Bird Camp Lebanon
A guest blog from Tomas Axen Haraldsson
”Are ALL those birds eagles you mean? But there are hundreds of them…!” Shouts of excitement and disbelief from Lebanese picnic tables as the spectacle of bird migration overwhelms local villagers during Bird Camp Lebanon held from 1-4 October 2018.
During 2015-2017 we held a number of Bird Camps at Besh Barmag in Azerbaijan. The idea was to invite interested young people from different countries to enjoy and learn about bird migration at a spectacular place like Besh Barmag. These camps were really succesful and also attracted university student groups as well as local civil society groups. The idea developed that such camps should be done in other countries in the OSME region as well and Lebanon was one of the first that came to mind.
Lebanon, situated on the migratory bird flyway along the eastern Mediterranean, has a reputation for illegal bird killing on a horrible scale. To counter this we need both immediate law enforcement in action as well as a long term shift in mentality and awareness. As true as that horrible situation may be it also overshadows the many attractive things about Lebanon; spectacular sceneries, world class cuisine, famous village hospitality and lots of interesting bird species.
Bird Camp Lebanon was thus arranged together by BirdLife Sweden and Society for Protection of Nature in Lebanon (SPNL, the BirdLife partner in Lebanon) and with funding from the OSME Conservation Fund. Early October was chosen for its peak time for raptor migration as well as pleasant weather for outdoor activities for a few days. The activities were based in the mountain village Ras al-Matn which has an active environmentalist community as well as being a recent Hima* reserve. Participants were a number of young Swedish birdwatchers, Lebanese high school students from two different schools in Ras al-Matn and volunteers from SPNL and their local partners. We demonstrated bird ringing, looked at migrating raptors through binoculars and also gave presentations at the schools about migratiory birds and the threats facing them. Accompanying us was also one of the responsible hunters who gave an interesting insight into the hunting practices and rule breakings in the country.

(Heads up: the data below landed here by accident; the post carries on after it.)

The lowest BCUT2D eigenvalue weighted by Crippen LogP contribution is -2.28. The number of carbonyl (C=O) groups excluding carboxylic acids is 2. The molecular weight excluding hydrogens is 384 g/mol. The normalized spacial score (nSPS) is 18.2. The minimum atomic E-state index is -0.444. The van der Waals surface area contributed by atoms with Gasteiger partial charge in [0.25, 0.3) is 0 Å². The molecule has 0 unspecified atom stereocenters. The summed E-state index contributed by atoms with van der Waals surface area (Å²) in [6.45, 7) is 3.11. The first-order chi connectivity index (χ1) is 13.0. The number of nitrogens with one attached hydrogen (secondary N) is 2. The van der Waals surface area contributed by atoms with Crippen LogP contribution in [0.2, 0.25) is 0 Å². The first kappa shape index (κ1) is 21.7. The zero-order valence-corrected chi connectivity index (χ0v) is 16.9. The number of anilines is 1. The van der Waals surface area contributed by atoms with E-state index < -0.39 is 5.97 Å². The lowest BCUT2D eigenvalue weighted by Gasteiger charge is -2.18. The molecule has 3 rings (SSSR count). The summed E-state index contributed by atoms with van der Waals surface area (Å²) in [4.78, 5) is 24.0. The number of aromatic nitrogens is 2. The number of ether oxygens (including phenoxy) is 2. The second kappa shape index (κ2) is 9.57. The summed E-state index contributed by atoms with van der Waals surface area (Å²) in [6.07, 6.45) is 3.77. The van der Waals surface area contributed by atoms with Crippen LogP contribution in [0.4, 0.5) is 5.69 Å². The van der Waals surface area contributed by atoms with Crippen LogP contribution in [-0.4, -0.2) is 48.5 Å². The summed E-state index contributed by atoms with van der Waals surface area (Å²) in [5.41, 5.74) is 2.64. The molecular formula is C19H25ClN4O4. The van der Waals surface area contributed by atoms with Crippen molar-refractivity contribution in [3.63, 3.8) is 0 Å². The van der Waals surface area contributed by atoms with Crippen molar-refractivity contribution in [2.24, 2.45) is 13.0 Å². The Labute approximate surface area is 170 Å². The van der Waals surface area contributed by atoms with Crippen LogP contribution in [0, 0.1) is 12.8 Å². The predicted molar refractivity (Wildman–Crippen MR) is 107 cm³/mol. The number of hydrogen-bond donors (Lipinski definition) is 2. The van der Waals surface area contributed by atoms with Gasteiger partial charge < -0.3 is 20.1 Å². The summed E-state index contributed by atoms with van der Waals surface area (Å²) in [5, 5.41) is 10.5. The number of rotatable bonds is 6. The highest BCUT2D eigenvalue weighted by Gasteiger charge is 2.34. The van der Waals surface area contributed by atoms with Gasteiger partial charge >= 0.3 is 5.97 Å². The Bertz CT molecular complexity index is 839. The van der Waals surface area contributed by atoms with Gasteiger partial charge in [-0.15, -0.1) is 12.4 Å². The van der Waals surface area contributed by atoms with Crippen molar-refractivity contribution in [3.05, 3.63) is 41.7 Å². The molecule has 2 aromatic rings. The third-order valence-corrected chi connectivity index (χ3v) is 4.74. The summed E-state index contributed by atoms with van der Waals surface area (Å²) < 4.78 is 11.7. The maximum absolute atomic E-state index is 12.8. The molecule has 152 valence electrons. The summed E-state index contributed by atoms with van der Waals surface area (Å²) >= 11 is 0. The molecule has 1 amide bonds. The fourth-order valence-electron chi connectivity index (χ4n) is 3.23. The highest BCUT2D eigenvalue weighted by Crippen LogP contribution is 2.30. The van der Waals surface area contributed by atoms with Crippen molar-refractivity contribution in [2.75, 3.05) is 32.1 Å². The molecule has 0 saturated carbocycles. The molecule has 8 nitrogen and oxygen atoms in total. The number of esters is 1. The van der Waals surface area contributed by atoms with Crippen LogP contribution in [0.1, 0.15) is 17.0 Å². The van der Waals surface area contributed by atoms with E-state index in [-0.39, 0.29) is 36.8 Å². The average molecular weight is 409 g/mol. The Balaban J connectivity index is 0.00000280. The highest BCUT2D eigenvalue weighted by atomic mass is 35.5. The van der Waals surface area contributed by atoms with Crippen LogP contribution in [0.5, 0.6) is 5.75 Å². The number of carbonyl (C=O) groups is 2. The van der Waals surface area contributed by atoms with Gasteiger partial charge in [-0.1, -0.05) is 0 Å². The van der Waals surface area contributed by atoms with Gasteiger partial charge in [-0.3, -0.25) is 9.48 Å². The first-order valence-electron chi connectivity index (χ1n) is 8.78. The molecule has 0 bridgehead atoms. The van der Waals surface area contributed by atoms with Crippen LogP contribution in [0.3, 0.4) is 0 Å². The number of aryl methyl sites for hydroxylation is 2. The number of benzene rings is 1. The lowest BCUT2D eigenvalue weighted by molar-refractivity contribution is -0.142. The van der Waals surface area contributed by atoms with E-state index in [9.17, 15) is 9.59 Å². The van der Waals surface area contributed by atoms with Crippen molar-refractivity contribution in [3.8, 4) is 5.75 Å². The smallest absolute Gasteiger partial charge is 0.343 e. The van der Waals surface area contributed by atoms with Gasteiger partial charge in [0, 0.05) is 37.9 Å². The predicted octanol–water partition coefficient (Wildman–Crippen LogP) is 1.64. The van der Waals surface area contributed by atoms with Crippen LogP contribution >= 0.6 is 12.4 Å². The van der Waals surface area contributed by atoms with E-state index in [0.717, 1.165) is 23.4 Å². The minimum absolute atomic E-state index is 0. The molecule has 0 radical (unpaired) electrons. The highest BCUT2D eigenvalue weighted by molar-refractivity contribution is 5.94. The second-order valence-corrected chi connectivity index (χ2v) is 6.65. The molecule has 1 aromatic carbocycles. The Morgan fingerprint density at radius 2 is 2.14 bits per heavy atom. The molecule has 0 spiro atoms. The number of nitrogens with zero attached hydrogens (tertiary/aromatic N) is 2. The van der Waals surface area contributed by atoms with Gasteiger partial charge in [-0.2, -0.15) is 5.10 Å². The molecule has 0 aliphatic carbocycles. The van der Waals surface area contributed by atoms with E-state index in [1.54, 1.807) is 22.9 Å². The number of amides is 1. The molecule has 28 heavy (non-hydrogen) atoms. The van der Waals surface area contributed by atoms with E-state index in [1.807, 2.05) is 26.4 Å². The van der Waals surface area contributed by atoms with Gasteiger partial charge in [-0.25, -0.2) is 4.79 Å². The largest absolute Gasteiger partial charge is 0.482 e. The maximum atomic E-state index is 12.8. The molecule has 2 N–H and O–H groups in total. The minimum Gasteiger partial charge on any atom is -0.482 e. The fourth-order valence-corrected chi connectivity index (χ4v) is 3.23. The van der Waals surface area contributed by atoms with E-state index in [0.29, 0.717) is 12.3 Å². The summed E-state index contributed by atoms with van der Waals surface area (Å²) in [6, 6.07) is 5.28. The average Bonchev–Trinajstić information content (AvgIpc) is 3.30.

”There are hunting competitions. They each dig a pit in the ground where they hunt and the one who can fill his pit with shot birds wins. Its a macho thing. And we grow up with this mentality; we hunt birds. Birds are for eating.” says Nada Halawi of SPNL.
One crucial component to involve are the responsible and law-abiding hunters that wants to contribute to change. One such is Amr Salha.
”Its a difference between hunters and shooters. Most don’t know what they are firing at. Everything is for show. I used to be one of them, before I realised the effects it had on wildlife.” says Amr.
In terms of bird watching we also managed a few really spectacular sights; some 5.000 raptors of 20 species in just a few hours of counting! Along Mount Lebanon the raptors can come in bursts and that happened just after a late and massive Lebanese mezze lunch one day. Literally from the tables we started seeing kettles of Lesser Spotted Eagles and within 30 minutes, 2.750 eagles passed over our spot. We could also pick out Short-toed, Booted and even two Greater Spotted Eagels as well as Levant Sparrowhawks and a lone Griffon Vulture.
There will be more OSME-supported Bird Camps in Lebanon and elsewhere in 2019!
Tomas Axén Haraldsson, OSME Youth Development Officer
*Hima = means protected area in Arabic; it is a community-based approach used for the conservation of sites, species, habitats, and people in order to achieve the sustainable use of natural resources (source: SPNL)